Managing fire safety in a sustainable world

Lauren Lee

Lauren Lee
Senior Consultant, Assurity Consulting
8th November 2022

Although possible, it’s not easy, and some sustainability initiatives can compromise fire safety standards.

The summer of 2022 was the hottest on record, and wildfires were breaking out across the UK. Many of our customers have green roofs or walls on their buildings, installed as a means to attract insects, bees and other wildlife. However, this summer, it became scarily apparent that if you don’t have a built-in irrigation system for the green roof, then there is an increased risk of fire on the external linings of your building. The introduction of the hosepipe ban injected further fear, and due to demand, there were extensive lead times for bringing forward maintenance regimes and cutting back the foliage. 

Another initiative that comes with an increased fire risk is the introduction of electric vehicles, bikes and scooters. I think we’ve all seen the videos of electric scooters that are on charge and suddenly spontaneously combust. The use of high voltage lithium ion batteries needs to be carefully considered due to the likelihood of these batteries shorting and breaking down in a process known as thermal runaway. The government is imposing that all new builds will need to have these chargers installed. So we must ask ourselves, what are the fire safety considerations for if underground car parks are full of EV vehicles on fire? What is the max temperature of the fire, and how will the building’s structure react to this in comparison to a diesel/petrol fire?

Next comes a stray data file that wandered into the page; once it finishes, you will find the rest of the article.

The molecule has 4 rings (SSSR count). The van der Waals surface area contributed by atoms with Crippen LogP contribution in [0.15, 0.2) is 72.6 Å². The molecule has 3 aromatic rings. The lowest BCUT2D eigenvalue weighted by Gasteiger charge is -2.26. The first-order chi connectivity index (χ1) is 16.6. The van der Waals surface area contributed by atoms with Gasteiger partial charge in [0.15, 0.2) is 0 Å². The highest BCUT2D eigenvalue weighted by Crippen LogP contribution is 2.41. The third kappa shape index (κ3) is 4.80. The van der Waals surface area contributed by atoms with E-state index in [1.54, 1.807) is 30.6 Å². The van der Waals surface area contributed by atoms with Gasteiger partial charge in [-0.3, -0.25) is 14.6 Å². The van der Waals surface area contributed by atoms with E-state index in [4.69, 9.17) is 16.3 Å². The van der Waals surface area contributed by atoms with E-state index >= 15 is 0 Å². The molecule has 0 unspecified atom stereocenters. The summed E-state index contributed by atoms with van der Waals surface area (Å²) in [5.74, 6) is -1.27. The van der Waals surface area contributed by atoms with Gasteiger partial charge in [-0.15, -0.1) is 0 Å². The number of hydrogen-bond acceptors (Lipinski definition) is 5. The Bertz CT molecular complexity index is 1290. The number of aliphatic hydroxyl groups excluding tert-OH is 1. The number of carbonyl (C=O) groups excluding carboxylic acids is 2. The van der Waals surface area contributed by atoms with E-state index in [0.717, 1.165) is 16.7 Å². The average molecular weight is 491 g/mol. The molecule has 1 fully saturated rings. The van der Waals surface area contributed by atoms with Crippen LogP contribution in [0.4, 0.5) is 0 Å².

Our Fire and Rescue Services are most likely also asking questions as to how new technologies will impact their role in suppressing a building or vehicle fire. For instance, when attending a lorry that’s on fire on the motorway in 2025 - will the engine be a battery? How will use of water impact sustainability goals etc.? Also, what are the fire safety considerations for hydrogen powered transport i.e. buses and trains that are already in use, especially in tunnels and under bridges etc.? 

When risk assessing a property that has photovoltaic cells (solar panels) installed, it concerns me how many buildings do not have isolation switches installed at the fire panel. These solar panels carry thousands of volts which could endanger the lives of our firefighters, so what use is an isolation switch if it’s located in the roof plant room?

Sustainable projects do not seem to consider fire safety precautions. Are we introducing more hazards into our buildings? We’re removing combustible cladding, but are we just replacing it with green living walls and solar panels? 

If you need any help or support with your fire safety management, get in touch